Case Two – The Clubs

No one ever said it was easy to manage your sales team’s T & E expense line or to make sure that every meal really mattered and helped to make a sale. Or to determine (whatever the post-trip Salesforce notes may have said) that every trip needed to be taken to close a deal or to keep a customer close. And believe me, you can drive yourself and your team crazy sweating the small stuff like this. And that’s really the point – it’s small potatoes in the grand scheme of things and you can’t let it get under your skin. Worrying about whether $50,000 over the course of a year is going to be pissed away on drinks and dinners when you’re trying to make your company’s first $15 million year in top line revenues a reality is a waste of your time which – when well spent – is worth a lot more than the measly $50k.

So what’s the solution in both cases? You’re worried about the sales guys taking too many trips? Take your best guess at what the number and costs should be – add 5% to be safe – and tell them that that’s all they get for the year and it’s on them to make it work. Same deal for the pantry – try your best to estimate the volumes and the costs – set the best budget amounts you can, and add a small cushion and then you’re done. That’s the number and now it’s mainly in God’s hands.

What have you done? You put the problem in a box – you fenced it in – and then you were able to forget about it and focus on the much more important things that really matter. It’s simply (1) constraining the problem and then (2) being content to live with the consequences and then, most importantly, (3) forgetting about it.  We’ve got to all learn to live with some conscious and intentional ambiguity in our businesses if we want to make them better in the long run. We just can’t sweat all the small stuff.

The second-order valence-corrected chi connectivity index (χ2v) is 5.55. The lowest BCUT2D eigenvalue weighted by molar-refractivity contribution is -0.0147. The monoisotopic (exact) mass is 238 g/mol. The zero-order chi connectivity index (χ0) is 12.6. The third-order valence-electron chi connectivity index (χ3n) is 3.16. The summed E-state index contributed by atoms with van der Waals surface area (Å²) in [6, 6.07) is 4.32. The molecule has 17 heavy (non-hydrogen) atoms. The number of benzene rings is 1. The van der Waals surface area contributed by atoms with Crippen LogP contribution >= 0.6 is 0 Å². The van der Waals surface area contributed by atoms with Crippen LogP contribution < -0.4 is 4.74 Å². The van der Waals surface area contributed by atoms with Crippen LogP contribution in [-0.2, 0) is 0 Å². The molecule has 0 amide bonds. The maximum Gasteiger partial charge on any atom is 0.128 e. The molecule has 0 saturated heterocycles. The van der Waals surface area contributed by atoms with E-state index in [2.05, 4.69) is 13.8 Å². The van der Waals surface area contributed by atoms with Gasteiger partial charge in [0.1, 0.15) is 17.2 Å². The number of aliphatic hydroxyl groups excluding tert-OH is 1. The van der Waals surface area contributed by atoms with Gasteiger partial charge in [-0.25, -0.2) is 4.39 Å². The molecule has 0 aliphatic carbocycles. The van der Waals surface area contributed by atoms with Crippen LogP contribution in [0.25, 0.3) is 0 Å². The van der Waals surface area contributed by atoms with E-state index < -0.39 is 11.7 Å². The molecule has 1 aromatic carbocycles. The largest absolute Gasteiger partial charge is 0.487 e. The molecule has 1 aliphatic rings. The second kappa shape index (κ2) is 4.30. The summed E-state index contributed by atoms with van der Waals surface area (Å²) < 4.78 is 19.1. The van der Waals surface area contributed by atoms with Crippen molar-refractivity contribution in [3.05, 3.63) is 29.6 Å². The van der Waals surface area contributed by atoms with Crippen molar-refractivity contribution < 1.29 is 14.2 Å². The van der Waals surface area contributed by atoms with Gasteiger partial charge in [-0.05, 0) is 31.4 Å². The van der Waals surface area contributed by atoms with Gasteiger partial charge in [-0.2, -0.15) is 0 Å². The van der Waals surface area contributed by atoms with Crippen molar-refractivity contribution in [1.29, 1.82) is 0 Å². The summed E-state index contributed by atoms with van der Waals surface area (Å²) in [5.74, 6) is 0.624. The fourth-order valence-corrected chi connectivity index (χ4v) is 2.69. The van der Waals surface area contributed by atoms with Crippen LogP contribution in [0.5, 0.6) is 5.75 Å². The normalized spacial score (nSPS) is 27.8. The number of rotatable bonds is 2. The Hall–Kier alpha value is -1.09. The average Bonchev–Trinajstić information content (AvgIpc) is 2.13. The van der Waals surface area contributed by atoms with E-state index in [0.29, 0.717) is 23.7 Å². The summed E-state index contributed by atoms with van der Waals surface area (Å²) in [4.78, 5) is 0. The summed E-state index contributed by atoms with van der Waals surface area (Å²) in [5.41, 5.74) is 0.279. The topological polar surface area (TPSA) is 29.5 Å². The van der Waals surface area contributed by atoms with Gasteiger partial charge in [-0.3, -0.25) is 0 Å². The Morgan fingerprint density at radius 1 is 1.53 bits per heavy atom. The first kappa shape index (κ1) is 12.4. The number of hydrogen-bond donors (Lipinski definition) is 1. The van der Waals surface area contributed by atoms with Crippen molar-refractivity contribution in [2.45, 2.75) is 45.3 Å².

Now I know that this idea – conscious ambiguity and cost indifference – will make all my most anal and controlling friends (and every accountant) anxious, but we’ve just got to admit it. We don’t know everything and never will – we can’t find out everything even after the fact – we can’t predict everything (and wouldn’t that be boring anyway?) – and we can’t control everything. So what? Get over it and pay attention to the important stuff and to the places where you can make a real difference.

Here’s What You Do.

(1)    You pick some categories and you determine a budget number for each – your very best guess. You put the numbers out there for the team.

(2)    You make it clear that these are serious numbers (but not written in stone) and that you expect everyone on the team to live with these numbers and try to make them real, but you don’t kid yourself or them about it or obsess about it every day.